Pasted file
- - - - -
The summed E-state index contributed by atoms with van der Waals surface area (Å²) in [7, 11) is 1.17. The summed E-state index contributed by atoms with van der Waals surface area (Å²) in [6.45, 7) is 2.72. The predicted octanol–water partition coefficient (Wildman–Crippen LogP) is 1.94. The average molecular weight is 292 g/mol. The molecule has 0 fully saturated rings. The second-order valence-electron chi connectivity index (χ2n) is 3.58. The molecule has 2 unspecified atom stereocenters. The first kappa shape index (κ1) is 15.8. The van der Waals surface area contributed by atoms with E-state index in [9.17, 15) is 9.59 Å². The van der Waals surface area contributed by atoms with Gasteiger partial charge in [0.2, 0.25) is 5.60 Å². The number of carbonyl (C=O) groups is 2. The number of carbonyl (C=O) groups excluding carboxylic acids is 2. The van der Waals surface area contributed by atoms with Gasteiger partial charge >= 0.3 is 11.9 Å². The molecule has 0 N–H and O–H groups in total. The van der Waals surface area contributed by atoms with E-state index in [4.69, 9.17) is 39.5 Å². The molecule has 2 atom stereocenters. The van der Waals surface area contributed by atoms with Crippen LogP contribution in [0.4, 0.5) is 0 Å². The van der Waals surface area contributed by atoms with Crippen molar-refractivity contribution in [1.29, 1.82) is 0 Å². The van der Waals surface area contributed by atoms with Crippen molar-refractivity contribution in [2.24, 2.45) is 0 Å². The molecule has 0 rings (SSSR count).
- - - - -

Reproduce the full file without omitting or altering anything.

The summed E-state index contributed by atoms with van der Waals surface area (Å²) in [7, 11) is 1.17. The summed E-state index contributed by atoms with van der Waals surface area (Å²) in [6.45, 7) is 2.72. The predicted octanol–water partition coefficient (Wildman–Crippen LogP) is 1.94. The average molecular weight is 292 g/mol. The molecule has 0 fully saturated rings. The second-order valence-electron chi connectivity index (χ2n) is 3.58. The molecule has 2 unspecified atom stereocenters. The first kappa shape index (κ1) is 15.8. The van der Waals surface area contributed by atoms with E-state index in [9.17, 15) is 9.59 Å². The van der Waals surface area contributed by atoms with Gasteiger partial charge in [0.2, 0.25) is 5.60 Å². The number of carbonyl (C=O) groups is 2. The number of carbonyl (C=O) groups excluding carboxylic acids is 2. The van der Waals surface area contributed by atoms with Gasteiger partial charge >= 0.3 is 11.9 Å². The molecule has 0 N–H and O–H groups in total. The van der Waals surface area contributed by atoms with E-state index in [4.69, 9.17) is 39.5 Å². The molecule has 2 atom stereocenters. The van der Waals surface area contributed by atoms with Crippen LogP contribution in [0.4, 0.5) is 0 Å². The van der Waals surface area contributed by atoms with Crippen molar-refractivity contribution in [1.29, 1.82) is 0 Å². The van der Waals surface area contributed by atoms with Crippen molar-refractivity contribution in [2.24, 2.45) is 0 Å². The molecule has 0 rings (SSSR count).